In January of 1959, the board purchased 39.9 acres of land on the north side of the city north of Watson Street. It also acquired 15.5 acres of land from Mr. and Mrs. Everett Aris, whichgave the district right-of-way to Maple Street.
In July 19, 1960, the board revealed a $3.385 million senior high building plan. A vote was held on October 17, 1960, but the proposal lost by 990 to 792. A new vote was held on March 6, 1961 for $2.1 million; that too, lost by 1,117 to 664. Finally on October 4, 1962, voters approved a $3.5 million bond issue for the construction of a new high school, by 1,288 to 1,187 after a bitter campaign.
“Six concerned taxpayers” however, filed suit on December 28, 1962, charging that numerous land contract purchasersof homes and other persons were not legally qualified to cast votes. At that time you had to be a property owner to vote in such elections. A long series of legal battles began. Briefs were filed on both sides; rulings were appealed. The matter finally went before the MichiganSupreme Court. On July 8, 1964, the Court ruled that the 1962 election was legally conducted and that land contract purchasers were qualified to vote.
The school board promptly sold bonds on August 25, 1964 at 3.23% interest. Unfortunately, the legal delays caused by the lawsuit resulted in a lapse of time during which prices and construction costs skyrocketed. When the bids for the building were opened on July 29, 1965; they ran $450,000 higher than the original estimate of two years earlier when the voting was held. This would not have happened had the project been undertaken at the end of 1962. The board held another election on November 8, 1965, and the electors of the district approved an extra $400,000 for the project by a wide majority of 1,211 to 222. These bonds were sold onFebruary 2, 1966 at 3.69% interest. Thus the legal and financial problems which had delayed the building of the new high school were resolved, and construction finally commenced.
The construction contract for the new high school was awarded to Miller-Davis Company of Kalamazoo; architect was the Warren Holmes Company. Construction began on September 1, 1965. The school opened for classes on January 9, 1967, although the gymnasium, swimming pool and other facilities were still incomplete. The new class of 1967 was the first to graduate in the new high school.
A dedication and open house was held on Sunday May 21, 1967. The grant total cost of the project was $3,250,290. The building contained 150,150 square feet. A cornerstone box was installed, and various items were put in it before it wassealed and imbedded in the building.
A recurring problem, particularly in the high school, was the enforcement of the discipline code, and racial unrest. As a student during the late 1960’s, this author [Frank Passic] vividly remembers numerous times when the high school was closed, and police or other enforcement authorities patrolled the sidewalks and buildings. Bomb scares became increasingly frequent, and students were sent home as the school and lockers were searched. Albion High School was closed several times as a result of student unrest. The worst periods of unrest occurred in March 1966, March 1970, and April 1975.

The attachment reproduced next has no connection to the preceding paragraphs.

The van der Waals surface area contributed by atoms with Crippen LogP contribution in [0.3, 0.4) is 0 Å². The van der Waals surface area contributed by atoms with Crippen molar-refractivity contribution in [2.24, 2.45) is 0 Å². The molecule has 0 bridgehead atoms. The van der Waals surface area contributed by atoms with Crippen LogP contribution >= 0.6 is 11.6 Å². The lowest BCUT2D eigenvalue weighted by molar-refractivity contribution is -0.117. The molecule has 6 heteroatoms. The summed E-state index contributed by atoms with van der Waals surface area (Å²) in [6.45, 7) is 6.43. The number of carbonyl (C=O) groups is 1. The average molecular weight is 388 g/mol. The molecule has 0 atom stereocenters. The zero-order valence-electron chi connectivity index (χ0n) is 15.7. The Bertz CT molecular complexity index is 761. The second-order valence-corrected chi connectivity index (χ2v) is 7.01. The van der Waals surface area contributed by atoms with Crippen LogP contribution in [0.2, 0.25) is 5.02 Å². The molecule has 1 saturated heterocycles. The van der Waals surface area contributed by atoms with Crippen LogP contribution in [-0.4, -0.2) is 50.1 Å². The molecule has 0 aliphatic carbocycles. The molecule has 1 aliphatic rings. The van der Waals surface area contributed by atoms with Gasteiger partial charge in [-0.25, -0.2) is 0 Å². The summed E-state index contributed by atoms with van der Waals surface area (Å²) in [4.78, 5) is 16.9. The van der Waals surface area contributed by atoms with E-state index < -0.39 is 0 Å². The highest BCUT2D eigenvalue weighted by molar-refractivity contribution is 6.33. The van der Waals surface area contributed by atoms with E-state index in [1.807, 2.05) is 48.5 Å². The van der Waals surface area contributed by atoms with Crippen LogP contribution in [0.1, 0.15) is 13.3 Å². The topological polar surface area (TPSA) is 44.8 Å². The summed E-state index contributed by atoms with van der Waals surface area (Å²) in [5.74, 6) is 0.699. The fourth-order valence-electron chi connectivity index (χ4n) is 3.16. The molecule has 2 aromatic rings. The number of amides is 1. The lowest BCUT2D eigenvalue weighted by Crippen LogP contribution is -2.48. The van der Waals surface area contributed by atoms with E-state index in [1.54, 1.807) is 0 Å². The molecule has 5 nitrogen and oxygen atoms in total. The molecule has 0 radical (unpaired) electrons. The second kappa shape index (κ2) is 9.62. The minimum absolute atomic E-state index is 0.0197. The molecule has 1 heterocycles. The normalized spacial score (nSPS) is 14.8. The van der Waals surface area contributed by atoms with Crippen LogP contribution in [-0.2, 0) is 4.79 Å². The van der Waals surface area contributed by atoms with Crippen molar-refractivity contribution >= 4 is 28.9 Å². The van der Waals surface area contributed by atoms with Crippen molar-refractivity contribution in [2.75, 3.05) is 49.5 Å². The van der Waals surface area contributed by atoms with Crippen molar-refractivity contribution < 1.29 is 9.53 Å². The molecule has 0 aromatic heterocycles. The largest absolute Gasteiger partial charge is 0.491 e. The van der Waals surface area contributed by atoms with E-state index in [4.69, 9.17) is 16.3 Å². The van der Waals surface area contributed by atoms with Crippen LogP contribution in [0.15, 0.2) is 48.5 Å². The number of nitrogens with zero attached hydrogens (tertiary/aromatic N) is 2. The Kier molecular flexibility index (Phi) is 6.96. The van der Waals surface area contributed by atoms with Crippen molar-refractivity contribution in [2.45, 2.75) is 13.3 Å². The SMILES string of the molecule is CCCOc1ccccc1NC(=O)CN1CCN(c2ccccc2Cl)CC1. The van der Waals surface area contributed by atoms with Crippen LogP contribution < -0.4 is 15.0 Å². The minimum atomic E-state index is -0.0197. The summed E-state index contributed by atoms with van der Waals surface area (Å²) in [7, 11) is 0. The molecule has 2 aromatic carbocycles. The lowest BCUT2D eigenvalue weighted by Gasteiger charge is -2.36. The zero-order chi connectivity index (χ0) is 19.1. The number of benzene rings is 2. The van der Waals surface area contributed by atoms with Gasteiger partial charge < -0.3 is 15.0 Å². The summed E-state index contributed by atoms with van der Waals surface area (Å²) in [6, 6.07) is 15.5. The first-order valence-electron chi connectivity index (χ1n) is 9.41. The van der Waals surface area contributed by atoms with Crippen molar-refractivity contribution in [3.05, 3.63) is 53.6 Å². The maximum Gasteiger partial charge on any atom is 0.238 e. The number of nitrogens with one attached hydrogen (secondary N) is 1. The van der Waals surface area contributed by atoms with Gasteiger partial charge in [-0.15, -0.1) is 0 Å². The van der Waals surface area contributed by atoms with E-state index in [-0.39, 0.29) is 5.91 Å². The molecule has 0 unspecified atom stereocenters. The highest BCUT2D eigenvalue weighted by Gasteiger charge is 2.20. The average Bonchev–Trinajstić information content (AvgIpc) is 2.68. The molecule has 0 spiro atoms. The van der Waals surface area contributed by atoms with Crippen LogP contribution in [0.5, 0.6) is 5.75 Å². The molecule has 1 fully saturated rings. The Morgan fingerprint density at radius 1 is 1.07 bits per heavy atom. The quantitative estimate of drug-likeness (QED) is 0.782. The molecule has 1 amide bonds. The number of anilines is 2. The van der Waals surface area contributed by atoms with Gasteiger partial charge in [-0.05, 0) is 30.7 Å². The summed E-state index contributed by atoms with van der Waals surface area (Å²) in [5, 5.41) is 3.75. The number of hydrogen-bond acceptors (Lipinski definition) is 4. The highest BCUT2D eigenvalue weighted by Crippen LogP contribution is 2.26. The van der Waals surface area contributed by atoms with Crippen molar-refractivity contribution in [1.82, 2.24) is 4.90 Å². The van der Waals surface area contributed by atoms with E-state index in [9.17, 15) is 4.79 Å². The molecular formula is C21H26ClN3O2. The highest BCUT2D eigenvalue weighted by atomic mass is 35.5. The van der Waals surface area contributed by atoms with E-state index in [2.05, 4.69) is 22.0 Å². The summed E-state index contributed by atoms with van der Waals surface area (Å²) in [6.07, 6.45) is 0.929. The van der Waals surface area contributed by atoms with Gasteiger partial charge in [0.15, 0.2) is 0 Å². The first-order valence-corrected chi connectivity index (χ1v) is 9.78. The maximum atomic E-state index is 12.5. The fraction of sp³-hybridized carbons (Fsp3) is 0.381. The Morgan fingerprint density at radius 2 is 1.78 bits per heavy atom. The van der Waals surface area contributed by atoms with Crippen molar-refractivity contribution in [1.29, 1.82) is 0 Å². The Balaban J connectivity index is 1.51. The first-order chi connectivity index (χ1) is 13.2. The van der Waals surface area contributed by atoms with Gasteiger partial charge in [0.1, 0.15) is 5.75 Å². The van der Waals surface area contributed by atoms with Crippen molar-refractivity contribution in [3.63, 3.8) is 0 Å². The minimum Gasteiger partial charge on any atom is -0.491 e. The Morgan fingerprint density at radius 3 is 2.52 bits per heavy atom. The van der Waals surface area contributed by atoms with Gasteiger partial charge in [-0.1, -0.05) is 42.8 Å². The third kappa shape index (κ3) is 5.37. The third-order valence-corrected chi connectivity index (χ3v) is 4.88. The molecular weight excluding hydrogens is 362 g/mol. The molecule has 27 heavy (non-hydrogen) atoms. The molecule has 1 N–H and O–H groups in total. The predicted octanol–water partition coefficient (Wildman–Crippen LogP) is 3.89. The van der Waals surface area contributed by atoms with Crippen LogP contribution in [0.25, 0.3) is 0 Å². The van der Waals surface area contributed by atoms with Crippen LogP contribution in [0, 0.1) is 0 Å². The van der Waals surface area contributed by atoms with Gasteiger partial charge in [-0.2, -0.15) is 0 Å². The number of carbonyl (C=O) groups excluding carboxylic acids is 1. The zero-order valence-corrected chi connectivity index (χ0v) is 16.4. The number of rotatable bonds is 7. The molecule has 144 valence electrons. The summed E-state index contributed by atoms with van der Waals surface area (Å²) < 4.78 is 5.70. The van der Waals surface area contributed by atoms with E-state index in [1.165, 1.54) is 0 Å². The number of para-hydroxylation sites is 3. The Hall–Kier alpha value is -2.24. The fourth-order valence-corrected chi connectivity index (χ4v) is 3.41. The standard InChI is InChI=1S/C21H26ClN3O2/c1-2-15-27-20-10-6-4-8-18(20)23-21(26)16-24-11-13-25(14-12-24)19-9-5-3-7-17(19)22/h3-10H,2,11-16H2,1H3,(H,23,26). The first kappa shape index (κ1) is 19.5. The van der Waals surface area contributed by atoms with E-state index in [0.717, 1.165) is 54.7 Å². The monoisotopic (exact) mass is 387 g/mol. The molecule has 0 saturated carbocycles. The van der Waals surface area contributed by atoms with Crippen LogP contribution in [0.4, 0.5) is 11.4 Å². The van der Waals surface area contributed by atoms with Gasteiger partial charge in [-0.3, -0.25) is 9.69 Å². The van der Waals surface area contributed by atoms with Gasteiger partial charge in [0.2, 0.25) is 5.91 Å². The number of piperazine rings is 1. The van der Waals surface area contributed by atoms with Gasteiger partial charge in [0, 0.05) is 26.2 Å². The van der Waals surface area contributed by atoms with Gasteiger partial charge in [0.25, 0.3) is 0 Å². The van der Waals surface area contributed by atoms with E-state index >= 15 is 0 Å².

The unrest in the schools caused the position of principal at Albion High School to become very unattractive. Principals were threatened by both parents and students. The job was extremely stressful and dangerous. One principal, Max Matson, had his home shot at during the period of unrest in early 1970. One by one, principals came and left. This was in sharp contrast to the long years of service by such men as William Harton and Harry Williams years earlier.
In an attempt to save the district 135,000 due to millage failures and the loss of state revenues, the school board laid off a number of teachers, custodians, and other personnel in November 1979. This was a drastic cut which produced much controversy. Class hours at the junior and senior high schools were reduced to five-hour days. The 1980 Senior High Yearbook sums up conditions for the 1979-80 school year:
To Whom it May Concern
For the teachers as well as for the students at Albion Senior High School, it has been a year of many changes! Courses were eliminated from the curriculum which resulted in many teacher layoffs. Most of the clubs which involved a great number of students in extra-curricular activities were discontinued. Because the teachers had no contract they went on a strike whose duration was about 3 weeks. Unfortunately, students (as well as teachers) suffered because of this action and had to remain in school for 3 more weeks in June. since students were required to attend school for only 5 hours, their school day ended at 1:00pm. Of course, had the millage not been defeated, most of these changes would not have occurred.
In spite of this “no frills” approach to education, we as teachers must attempt to meet the needs of all students. In a society in which indifference and apathy prevail, we must learn to care. Can we?
Principals and their years of service from 1966 to 1980 were: John Kremkow (1966-67 to 1967-68), Max Matson (1968-69 to 1969-70), Joseph Castle (1970-71), Robert Bacon (1971-72 to 1972-73), Clarence Lacny (1974-75), and Russel Spanninga (1975-76 to 1979-80). The later, Spanninga, had bee a teacher at Washington Gardner High School since 1964 and was familiar with theschool system and its problems. His tenure was the longest, and he remained with the school system after his resignation as principal.
Source: Frank Passic. A History of the Albion Public Schools. Albion, Michigan: E. Weil Publishing Services. 1991.